Although The Five-Year-Old loves a good Pajama Day at home, I get cranky if we string too many of them (read: >1) in a row. But there are only so many times you can go to Capron Park Zoo, Jamaica Pond, the Boston Public Garden, Moose Hill, or even the Boston Museum of Science. Consequently, I’m always looking for good day trips with The Five-Year-Old, and with summer coming up, I was pretty happy to find this book at our local bookstore last week.
Kim Foley MacKinnon has been a travel writer for years, and her experience shows in this book. It’s exceptionally well-organized. The Boston area, which this book defines rather generously as all of Massachusetts, New Hampshire, Maine, Connecticut and Rhode Island, is broken up into 11 zones. True to the title, eighty of the day trips are located in the six zones centered around Boston. The remaining twenty, which are included as ideas for building simple weekend or overnight trips around, are scattered throughout the remaining five regions (Western Massachusetts and the surrounding states).
Even better, MacKinnon includes four “10 Best” lists immediately after the Table of Contents that make it easy to find the best nature centers, swimming holes, winter destinations, and toddler parks around Boston.
Immediately after the 10 Best lists is the At-a-Glance Trip Planner, which lists the pertinent facts about each destination for quick decision making. Here you’ll see the suggested age range for each destination, fees, and whether or not you can take the dog, the stroller, your bikes, your swim suits, or camping gear. Trip highlights are listed here too, giving you an idea of whether this is just a glorified trip to a playground or whether there’s a beach, lighthouse, nature trails, or museums to explore as well.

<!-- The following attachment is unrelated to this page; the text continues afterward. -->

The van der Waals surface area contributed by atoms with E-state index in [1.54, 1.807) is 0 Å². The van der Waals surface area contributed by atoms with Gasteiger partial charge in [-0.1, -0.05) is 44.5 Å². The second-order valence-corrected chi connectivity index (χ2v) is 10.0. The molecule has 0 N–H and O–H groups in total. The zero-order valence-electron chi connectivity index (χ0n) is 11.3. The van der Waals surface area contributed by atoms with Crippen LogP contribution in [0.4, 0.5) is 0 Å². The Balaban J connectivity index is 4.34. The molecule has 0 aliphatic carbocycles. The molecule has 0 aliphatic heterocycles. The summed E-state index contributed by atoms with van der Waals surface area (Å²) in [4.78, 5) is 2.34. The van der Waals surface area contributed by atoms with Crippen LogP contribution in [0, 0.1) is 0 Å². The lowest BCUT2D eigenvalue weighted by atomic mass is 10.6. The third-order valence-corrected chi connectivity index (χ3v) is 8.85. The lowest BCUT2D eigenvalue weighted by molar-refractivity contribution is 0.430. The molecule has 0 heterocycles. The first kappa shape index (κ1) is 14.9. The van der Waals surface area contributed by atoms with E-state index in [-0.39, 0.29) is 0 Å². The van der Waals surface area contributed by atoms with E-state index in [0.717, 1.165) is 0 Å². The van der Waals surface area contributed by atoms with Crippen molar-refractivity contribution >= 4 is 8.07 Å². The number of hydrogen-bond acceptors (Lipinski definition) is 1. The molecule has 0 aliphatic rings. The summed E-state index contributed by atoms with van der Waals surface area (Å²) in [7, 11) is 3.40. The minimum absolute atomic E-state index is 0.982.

The bulk of the book is taken up by two-to-three page descriptions of each destination. There you’ll find useful information like hours, fees (if any, most destinations are free), bathroom locations, whether or not water and snacks are available for purchase, directions, suggestions for parking and/or public transportation if available at the site, where to eat nearby, and of course, what to see while you’re there.
My favorite part, though, is Plan B. Stuff happens when you’re out exploring. For those days when the weather (or your child) fails to sign on to your original plan, MacKinnon lists at least one suggestion for an alternate day trip nearby.
Before diving into all those trip descriptions, MacKinnon spends a few pages on enjoying your trips outdoors. Here she provides useful tips on:
- how to dress your kids to protect them against sun, bugs, the wind, the rain, and winter
- what to do when you get outside to keep your kids engaged
- how to pick out snowshoes, paddling gear, and other equipment needed on site
- what to pack in your little explorer’s backpack
- what you should carry in yours
- how to avoid poison ivy, lightning strikes, getting lost and other hazards of exploring the great outdoors
All in all, this is one of the best travel guides to exploring Massachusetts with children that I’ve ever seen. I can’t wait to get out there with The Five-Year-Old. Is it Spring Break yet?